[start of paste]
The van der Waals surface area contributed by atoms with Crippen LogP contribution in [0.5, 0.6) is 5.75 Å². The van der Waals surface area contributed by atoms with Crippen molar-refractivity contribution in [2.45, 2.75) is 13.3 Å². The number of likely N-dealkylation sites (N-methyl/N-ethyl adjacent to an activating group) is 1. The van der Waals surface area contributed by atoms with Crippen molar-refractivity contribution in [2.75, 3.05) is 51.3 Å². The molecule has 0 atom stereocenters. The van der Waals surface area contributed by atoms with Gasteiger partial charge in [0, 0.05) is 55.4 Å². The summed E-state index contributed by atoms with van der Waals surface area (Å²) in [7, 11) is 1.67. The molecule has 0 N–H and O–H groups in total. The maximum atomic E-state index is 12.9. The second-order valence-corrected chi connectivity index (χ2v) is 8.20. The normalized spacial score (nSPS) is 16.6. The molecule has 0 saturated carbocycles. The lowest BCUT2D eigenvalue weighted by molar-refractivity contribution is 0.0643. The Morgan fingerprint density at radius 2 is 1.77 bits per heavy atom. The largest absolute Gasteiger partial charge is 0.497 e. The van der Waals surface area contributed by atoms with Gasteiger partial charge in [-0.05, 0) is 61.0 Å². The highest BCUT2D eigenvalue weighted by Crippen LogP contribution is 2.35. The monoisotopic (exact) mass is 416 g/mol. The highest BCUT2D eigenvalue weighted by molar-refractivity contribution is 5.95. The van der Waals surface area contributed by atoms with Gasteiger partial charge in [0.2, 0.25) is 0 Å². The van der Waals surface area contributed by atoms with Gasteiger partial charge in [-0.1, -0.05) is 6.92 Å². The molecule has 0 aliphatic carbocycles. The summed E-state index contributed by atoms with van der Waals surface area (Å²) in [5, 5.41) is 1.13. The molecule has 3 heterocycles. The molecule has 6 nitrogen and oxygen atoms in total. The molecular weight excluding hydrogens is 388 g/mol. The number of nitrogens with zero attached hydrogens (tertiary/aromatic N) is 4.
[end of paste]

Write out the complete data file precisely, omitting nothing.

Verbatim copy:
The van der Waals surface area contributed by atoms with Crippen LogP contribution in [0.5, 0.6) is 5.75 Å². The van der Waals surface area contributed by atoms with Crippen molar-refractivity contribution in [2.45, 2.75) is 13.3 Å². The number of likely N-dealkylation sites (N-methyl/N-ethyl adjacent to an activating group) is 1. The van der Waals surface area contributed by atoms with Crippen molar-refractivity contribution in [2.75, 3.05) is 51.3 Å². The molecule has 0 atom stereocenters. The van der Waals surface area contributed by atoms with Gasteiger partial charge in [0, 0.05) is 55.4 Å². The summed E-state index contributed by atoms with van der Waals surface area (Å²) in [7, 11) is 1.67. The molecule has 0 N–H and O–H groups in total. The maximum atomic E-state index is 12.9. The second-order valence-corrected chi connectivity index (χ2v) is 8.20. The normalized spacial score (nSPS) is 16.6. The molecule has 0 saturated carbocycles. The lowest BCUT2D eigenvalue weighted by molar-refractivity contribution is 0.0643. The Morgan fingerprint density at radius 2 is 1.77 bits per heavy atom. The largest absolute Gasteiger partial charge is 0.497 e. The van der Waals surface area contributed by atoms with Gasteiger partial charge in [-0.05, 0) is 61.0 Å². The highest BCUT2D eigenvalue weighted by Crippen LogP contribution is 2.35. The monoisotopic (exact) mass is 416 g/mol. The highest BCUT2D eigenvalue weighted by molar-refractivity contribution is 5.95. The van der Waals surface area contributed by atoms with Gasteiger partial charge in [0.2, 0.25) is 0 Å². The van der Waals surface area contributed by atoms with Gasteiger partial charge in [-0.1, -0.05) is 6.92 Å². The molecule has 0 aliphatic carbocycles. The summed E-state index contributed by atoms with van der Waals surface area (Å²) in [5, 5.41) is 1.13. The molecule has 3 heterocycles. The molecule has 6 nitrogen and oxygen atoms in total. The molecular weight excluding hydrogens is 388 g/mol. The number of nitrogens with zero attached hydrogens (tertiary/aromatic N) is 4.